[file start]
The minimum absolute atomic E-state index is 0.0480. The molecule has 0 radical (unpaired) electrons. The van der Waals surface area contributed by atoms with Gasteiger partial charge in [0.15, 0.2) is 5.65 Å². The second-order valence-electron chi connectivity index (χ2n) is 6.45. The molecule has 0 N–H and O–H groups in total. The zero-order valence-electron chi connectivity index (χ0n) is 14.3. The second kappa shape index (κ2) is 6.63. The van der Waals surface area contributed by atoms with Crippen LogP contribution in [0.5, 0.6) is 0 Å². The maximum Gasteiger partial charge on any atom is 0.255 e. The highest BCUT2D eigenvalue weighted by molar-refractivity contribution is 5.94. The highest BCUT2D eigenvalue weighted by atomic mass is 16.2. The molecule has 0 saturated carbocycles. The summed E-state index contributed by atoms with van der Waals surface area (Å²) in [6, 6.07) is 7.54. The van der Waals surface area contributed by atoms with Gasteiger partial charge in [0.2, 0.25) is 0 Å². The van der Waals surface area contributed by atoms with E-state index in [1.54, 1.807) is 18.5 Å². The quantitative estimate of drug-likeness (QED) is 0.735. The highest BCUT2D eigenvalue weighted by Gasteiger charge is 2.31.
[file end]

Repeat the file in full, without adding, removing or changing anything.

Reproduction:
The minimum absolute atomic E-state index is 0.0480. The molecule has 0 radical (unpaired) electrons. The van der Waals surface area contributed by atoms with Gasteiger partial charge in [0.15, 0.2) is 5.65 Å². The second-order valence-electron chi connectivity index (χ2n) is 6.45. The molecule has 0 N–H and O–H groups in total. The zero-order valence-electron chi connectivity index (χ0n) is 14.3. The second kappa shape index (κ2) is 6.63. The van der Waals surface area contributed by atoms with Crippen LogP contribution in [0.5, 0.6) is 0 Å². The maximum Gasteiger partial charge on any atom is 0.255 e. The highest BCUT2D eigenvalue weighted by molar-refractivity contribution is 5.94. The highest BCUT2D eigenvalue weighted by atomic mass is 16.2. The molecule has 0 saturated carbocycles. The summed E-state index contributed by atoms with van der Waals surface area (Å²) in [6, 6.07) is 7.54. The van der Waals surface area contributed by atoms with Gasteiger partial charge in [0.2, 0.25) is 0 Å². The van der Waals surface area contributed by atoms with E-state index in [1.54, 1.807) is 18.5 Å². The quantitative estimate of drug-likeness (QED) is 0.735. The highest BCUT2D eigenvalue weighted by Gasteiger charge is 2.31.